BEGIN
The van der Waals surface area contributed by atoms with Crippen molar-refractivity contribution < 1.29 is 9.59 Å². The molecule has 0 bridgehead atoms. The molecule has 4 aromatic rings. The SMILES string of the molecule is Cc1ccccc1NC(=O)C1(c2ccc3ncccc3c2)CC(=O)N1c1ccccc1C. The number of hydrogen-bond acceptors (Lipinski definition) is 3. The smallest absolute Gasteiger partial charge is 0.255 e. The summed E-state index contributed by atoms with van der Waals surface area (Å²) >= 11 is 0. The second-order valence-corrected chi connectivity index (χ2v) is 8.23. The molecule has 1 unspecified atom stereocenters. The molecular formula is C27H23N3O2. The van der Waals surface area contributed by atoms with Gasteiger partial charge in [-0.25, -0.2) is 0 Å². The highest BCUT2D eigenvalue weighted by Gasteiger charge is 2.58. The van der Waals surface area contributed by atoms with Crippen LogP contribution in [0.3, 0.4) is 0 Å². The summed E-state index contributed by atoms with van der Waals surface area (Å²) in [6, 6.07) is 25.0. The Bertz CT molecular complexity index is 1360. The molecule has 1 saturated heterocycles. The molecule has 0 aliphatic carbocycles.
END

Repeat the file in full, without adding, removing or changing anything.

The van der Waals surface area contributed by atoms with Crippen molar-refractivity contribution < 1.29 is 9.59 Å². The molecule has 0 bridgehead atoms. The molecule has 4 aromatic rings. The SMILES string of the molecule is Cc1ccccc1NC(=O)C1(c2ccc3ncccc3c2)CC(=O)N1c1ccccc1C. The number of hydrogen-bond acceptors (Lipinski definition) is 3. The smallest absolute Gasteiger partial charge is 0.255 e. The summed E-state index contributed by atoms with van der Waals surface area (Å²) >= 11 is 0. The second-order valence-corrected chi connectivity index (χ2v) is 8.23. The molecule has 1 unspecified atom stereocenters. The molecular formula is C27H23N3O2. The van der Waals surface area contributed by atoms with Gasteiger partial charge in [-0.25, -0.2) is 0 Å². The highest BCUT2D eigenvalue weighted by Gasteiger charge is 2.58. The van der Waals surface area contributed by atoms with Crippen LogP contribution in [0.3, 0.4) is 0 Å². The summed E-state index contributed by atoms with van der Waals surface area (Å²) in [6, 6.07) is 25.0. The Bertz CT molecular complexity index is 1360. The molecule has 1 saturated heterocycles. The molecule has 0 aliphatic carbocycles.